‘Easter Day’: A Poem by Oscar Wilde

Oscar Wilde (1854-1900) is not now principally known for his poetry (indeed, it might be said that he is still less famous for his writings than he is for … having been Oscar Wilde), and his one enduringly famous poem is ‘The Ballad of Reading Gaol’. However, early in his career he wrote more poetry than anything else, and ‘Easter Day’ is one of his finest verses – a nice sonnet about Rome on Easter Day.

Easter Day

The silver trumpets rang across the Dome:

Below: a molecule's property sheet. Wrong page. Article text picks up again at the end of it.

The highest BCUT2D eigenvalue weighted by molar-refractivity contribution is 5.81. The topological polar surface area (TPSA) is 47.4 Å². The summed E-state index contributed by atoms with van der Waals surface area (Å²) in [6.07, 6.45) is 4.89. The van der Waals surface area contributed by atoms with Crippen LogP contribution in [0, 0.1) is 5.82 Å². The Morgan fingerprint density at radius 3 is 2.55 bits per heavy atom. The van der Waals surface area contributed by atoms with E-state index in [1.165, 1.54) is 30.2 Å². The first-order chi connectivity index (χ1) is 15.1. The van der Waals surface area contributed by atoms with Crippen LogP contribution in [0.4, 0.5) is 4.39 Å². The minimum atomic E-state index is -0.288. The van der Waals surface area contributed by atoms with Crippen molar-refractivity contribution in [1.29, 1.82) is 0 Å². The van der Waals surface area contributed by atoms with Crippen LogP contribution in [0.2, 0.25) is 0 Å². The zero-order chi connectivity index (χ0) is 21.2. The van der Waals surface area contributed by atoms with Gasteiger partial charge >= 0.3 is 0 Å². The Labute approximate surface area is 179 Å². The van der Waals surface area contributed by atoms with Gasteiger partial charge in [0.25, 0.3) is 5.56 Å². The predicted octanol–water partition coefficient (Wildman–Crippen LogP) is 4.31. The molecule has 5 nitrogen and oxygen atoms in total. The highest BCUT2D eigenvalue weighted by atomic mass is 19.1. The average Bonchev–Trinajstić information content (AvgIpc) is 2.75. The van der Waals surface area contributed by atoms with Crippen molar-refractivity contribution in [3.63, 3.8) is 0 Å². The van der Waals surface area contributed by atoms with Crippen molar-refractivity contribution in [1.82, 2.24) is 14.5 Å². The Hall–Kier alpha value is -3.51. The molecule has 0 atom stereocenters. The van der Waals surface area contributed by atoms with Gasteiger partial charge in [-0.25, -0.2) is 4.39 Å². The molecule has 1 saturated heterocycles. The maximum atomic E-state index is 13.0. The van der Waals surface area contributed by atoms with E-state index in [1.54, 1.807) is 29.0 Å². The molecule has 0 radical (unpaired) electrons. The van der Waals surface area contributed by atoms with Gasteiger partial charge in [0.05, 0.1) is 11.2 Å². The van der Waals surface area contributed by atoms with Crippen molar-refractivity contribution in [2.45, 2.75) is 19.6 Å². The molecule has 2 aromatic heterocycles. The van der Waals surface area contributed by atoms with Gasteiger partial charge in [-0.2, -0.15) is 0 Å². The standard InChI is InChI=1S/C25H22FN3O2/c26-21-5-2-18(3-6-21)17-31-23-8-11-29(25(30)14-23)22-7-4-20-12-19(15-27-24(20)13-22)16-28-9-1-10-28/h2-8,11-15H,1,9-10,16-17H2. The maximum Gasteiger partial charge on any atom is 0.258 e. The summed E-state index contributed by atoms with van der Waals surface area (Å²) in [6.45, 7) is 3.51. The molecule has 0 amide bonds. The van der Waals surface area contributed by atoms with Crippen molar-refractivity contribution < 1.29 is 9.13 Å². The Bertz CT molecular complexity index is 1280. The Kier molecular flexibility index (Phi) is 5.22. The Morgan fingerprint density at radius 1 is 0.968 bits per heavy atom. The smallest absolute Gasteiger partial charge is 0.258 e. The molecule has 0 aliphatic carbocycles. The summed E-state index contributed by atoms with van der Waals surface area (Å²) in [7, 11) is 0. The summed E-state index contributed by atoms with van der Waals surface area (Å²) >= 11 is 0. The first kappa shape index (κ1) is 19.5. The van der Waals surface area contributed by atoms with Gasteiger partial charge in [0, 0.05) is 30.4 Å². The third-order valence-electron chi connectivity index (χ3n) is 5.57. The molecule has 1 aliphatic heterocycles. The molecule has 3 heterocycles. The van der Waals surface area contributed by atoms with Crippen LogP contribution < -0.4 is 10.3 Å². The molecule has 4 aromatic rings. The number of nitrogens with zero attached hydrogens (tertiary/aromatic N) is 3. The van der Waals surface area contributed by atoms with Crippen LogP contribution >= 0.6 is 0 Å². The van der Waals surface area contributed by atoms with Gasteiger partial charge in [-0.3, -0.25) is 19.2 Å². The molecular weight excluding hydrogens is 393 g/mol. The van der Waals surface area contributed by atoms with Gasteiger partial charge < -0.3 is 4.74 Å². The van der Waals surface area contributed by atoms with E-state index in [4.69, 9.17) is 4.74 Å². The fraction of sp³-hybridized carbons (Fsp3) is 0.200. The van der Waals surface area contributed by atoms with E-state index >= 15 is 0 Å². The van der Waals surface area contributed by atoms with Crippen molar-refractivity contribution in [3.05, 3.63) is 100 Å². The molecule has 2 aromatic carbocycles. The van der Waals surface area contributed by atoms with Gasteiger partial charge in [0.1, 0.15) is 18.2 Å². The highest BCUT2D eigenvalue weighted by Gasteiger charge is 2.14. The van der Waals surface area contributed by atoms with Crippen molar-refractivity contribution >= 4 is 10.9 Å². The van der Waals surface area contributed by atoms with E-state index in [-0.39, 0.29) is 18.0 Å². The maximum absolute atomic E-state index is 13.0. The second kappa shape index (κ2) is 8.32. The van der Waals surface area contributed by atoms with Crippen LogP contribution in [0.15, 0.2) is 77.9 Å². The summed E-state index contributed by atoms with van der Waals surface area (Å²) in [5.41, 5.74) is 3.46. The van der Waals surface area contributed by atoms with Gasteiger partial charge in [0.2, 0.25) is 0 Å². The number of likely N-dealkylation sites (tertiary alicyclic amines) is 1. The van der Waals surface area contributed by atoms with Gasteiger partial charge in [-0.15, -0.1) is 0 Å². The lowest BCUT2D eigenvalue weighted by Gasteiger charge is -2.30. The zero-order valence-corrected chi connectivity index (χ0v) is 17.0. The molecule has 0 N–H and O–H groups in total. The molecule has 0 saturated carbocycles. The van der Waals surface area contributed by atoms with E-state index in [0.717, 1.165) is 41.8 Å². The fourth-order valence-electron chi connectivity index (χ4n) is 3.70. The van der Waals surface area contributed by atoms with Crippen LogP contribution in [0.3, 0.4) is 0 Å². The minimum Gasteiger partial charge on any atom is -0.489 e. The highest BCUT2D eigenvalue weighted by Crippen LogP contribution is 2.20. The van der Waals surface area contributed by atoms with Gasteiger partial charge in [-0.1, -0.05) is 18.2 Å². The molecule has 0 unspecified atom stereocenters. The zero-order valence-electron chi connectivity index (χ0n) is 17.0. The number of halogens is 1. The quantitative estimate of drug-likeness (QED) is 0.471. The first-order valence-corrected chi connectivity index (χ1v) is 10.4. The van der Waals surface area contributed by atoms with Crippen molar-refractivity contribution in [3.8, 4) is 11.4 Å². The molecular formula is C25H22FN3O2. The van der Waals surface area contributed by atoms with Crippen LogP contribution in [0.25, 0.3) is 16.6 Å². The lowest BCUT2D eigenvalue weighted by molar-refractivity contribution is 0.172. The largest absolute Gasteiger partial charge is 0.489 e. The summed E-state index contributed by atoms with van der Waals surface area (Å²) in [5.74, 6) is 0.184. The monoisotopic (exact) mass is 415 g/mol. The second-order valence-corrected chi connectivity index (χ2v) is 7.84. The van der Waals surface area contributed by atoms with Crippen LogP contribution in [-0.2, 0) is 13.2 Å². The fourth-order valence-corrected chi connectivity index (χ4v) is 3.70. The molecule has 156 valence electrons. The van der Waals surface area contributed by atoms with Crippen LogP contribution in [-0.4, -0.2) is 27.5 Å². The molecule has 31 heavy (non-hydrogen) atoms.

The people knelt upon the ground with awe:
And borne upon the necks of men I saw,
Like some great God, the Holy Lord of Rome.

Priest-like, he wore a robe more white than foam,
And, king-like, swathed himself in royal red,
Three crowns of gold rose high upon his head:
In splendour and in light the Pope passed home.

My heart stole back across wide wastes of years
To One who wandered by a lonely sea,
And sought in vain for any place of rest:
‘Foxes have holes, and every bird its nest,
I, only I, must wander wearily,
And bruise my feet, and drink wine salt with tears.’

If you enjoyed Oscar Wilde’s ‘Easter Day’, you might also enjoy our pick of Wilde’s best poems.